VIENNA - Oil prices jumped Monday after OPEC kingpin Saudi Arabia and non-member Russia agreed to keep daily oil output caps, but Iran warned the move risks killing off the cartel that pumps a third of global supplies.
Ministers from the 14-nation Organization of the Petroleum Exporting Countries (OPEC) meet in Vienna on Monday to discuss output, before gathering a day later for OPEC+ -- which is a grouping of 24 oil-producing countries that includes Russia and accounts for almost half of global crude.
However, Russian President Vladimir Putin and Saudi Arabia grabbed the headlines on Saturday with an agreement to extend a deal which aims to keep oil output low in order to soak up abundant supplies.
Putin announced that the pair agreed on the sidelines of the G20 in Osaka on an extension of between six and nine months.
The news sent New York oil prices shooting above $60 per barrel on Monday for the first time since May, with sentiment also buoyed by rising global stock markets following the US-China trade truce.
However, the Osaka news sparked consternation among some major oil players, despite the fact that there is widespread support for an extension.
"If OPEC wants to be alive, we should take decisions inside OPEC and not receive decisions from outside OPEC," warned Iranian Oil Minister Bijan Namdar Zanganeh upon arrival in Vienna.
"We are not here to stamp some decision made outside OPEC," added the minister, who nevertheless supports the extension.
He added: "OPEC is not an organization to receive a proposal cooked outside the OPEC and to approve it; it is not the mission of OPEC."
Iran, with production severely hit by US sanctions, is however exempted from the December cuts agreement along with crisis-stricken pair Venezuela and Libya.
OPEC NOT DYING
Nigeria's delegation chief meanwhile played down talk that Riyadh and Moscow were "ganging together" in a deal that could potentially herald the death of OPEC.
"I wouldn't agree that OPEC is dying," said Dr. Folasade Yemi-Esan, Permanent Secretary at Nigeria's Ministry of Petroleum Resources, when quizzed by delegates.
"If 24 countries are committed to working together, if those countries are still committed to this cooperation, I don't see how death is coming."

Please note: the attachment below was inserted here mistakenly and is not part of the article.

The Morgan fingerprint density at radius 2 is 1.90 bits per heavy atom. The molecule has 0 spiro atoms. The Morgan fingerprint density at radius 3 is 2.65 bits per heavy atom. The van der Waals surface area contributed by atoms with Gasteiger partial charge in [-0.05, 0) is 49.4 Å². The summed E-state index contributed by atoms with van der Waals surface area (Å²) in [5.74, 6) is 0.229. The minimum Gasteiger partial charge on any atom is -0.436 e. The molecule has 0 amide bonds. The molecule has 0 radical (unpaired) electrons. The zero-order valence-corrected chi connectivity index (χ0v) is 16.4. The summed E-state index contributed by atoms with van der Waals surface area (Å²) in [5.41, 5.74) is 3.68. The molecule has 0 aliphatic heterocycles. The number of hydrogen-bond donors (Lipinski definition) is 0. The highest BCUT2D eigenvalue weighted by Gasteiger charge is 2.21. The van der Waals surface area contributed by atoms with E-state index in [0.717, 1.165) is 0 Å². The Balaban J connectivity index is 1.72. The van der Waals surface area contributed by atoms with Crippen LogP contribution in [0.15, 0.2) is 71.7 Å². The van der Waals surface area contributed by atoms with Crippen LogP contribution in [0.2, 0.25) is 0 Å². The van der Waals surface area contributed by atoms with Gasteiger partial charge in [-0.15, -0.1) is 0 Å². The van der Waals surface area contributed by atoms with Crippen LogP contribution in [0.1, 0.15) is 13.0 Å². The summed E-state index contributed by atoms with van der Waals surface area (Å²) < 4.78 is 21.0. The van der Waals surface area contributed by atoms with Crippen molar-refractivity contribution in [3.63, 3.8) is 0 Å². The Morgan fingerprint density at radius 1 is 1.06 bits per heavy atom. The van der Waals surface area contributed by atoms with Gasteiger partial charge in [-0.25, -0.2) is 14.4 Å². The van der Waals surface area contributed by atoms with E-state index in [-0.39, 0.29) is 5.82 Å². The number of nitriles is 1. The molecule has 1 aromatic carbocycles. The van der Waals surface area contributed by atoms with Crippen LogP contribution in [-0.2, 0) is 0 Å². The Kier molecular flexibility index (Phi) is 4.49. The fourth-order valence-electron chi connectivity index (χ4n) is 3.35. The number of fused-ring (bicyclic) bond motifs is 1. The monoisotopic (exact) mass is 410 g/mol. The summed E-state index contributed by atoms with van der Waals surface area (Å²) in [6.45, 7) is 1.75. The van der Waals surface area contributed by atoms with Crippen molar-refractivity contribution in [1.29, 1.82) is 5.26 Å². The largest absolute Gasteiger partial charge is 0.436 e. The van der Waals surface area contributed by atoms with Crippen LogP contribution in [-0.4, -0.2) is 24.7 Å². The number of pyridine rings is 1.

United Arab Emirates Energy Minister Suhail al-Mazrouei also voiced his support for an extension -- and stressed that any nation could still veto the Osaka agreement.
"Each country's voice counts and each country can veto a decision," Mazrouei stated.
OPEC and its oil-producer allies had decided in December to trim daily crude output by 1.2 million barrels, but this ran through to the end of June.
The reduction contributed to oil prices soaring by almost one-third in the first quarter of 2019, boosting revenues for OPEC and non-OPEC members alike.
The cartel meanwhile remains on red alert over escalating US-Iran tensions that have fuelled recent strong oil-price gains -- but it and other producers are unlikely to end output cutbacks just yet.
Saudi Arabia's influential energy minister Khalid al-Falih, arriving in Vienna early on Sunday, declared that he wanted the cutbacks which began in January to be extended by nine more months to March 2020.
OPEC's meeting comes against a background of ample global crude supplies, according to both the cartel and International Energy Agency.
Saudi Arabia argues that oil supplies are sufficient, pointing to rising stockpiles despite significant output reduction in sanctions-hit Iran and Venezuela.
Worries over the global crude demand backdrop persist, particularly from the US-China trade war despite a truce agreed at the G20.
Added to the picture, the cartel has also lost market share to the United States, whose booming shale output has transformed it into the world's biggest oil producer as well as a net exporter.
Russia, the second biggest oil producer followed by number three Saudi Arabia, decided three years ago to hook up with OPEC to counter slumping oil prices.